The eggshell skull rule or thin-skull rule is a doctrine applied in both tort law and criminal law under which a defendant will be held responsible for all the consequence of his action, even if the plaintiff in a civil case or the victim in a criminal case had a preexisting medical condition or other vulnerability, such as if the plaintiff's skull is as fragile as an eggshell. This doctrine is often used in battery litigation.
A famous case that invoked the eggshell skull doctrine is Vosburg v. Putney, decided by the Wisconsin Supreme Court in 1891, in which a student kicked another student in the shin, which was injured earlier in a sledding accident. The kick caused the previous injury to worsen, leading to the boy losing the use of the limb. The court decided that the student was fully liable even if he did not intend to cause serious harm. In 2001, the Oregon Court of Appeals ruled in the case Fuller v. Merton that if the eggshell skull doctrine is applicable in a case the presiding judge must include the doctrine in the jury instructions.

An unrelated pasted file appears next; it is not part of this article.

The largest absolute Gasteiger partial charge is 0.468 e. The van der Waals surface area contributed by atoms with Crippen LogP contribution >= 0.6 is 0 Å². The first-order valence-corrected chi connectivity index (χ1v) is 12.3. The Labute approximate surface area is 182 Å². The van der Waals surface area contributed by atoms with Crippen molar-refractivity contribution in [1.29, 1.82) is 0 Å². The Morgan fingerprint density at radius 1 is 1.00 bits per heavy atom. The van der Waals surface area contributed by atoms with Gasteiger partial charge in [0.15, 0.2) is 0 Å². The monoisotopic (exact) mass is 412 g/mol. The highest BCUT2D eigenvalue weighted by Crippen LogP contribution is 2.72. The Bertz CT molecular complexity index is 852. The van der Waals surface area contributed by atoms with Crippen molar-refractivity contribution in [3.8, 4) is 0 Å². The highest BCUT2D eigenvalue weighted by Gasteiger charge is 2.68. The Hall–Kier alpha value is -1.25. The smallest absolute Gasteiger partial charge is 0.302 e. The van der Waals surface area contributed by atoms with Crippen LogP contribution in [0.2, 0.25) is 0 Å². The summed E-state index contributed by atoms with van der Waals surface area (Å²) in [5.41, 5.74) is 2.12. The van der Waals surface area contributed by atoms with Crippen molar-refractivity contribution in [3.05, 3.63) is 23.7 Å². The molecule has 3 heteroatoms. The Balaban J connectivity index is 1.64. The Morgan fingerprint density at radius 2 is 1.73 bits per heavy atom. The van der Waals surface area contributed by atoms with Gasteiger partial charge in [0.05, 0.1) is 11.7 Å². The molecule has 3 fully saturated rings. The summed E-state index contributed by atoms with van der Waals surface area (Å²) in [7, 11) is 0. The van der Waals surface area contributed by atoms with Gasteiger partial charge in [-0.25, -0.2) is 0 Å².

It is controversial whether the eggshell skull doctrine should be applied to severe mental distress ("eggshell psyche"), due to that psychological injury can manifest in physical injury, and purely mental injury can be faked. The past cases on this issue have been inconclusive.
Crumbling skull rule - a doctrine that the actions of the tortfeasor did not contribute significantly to the already compromised condition of the victim.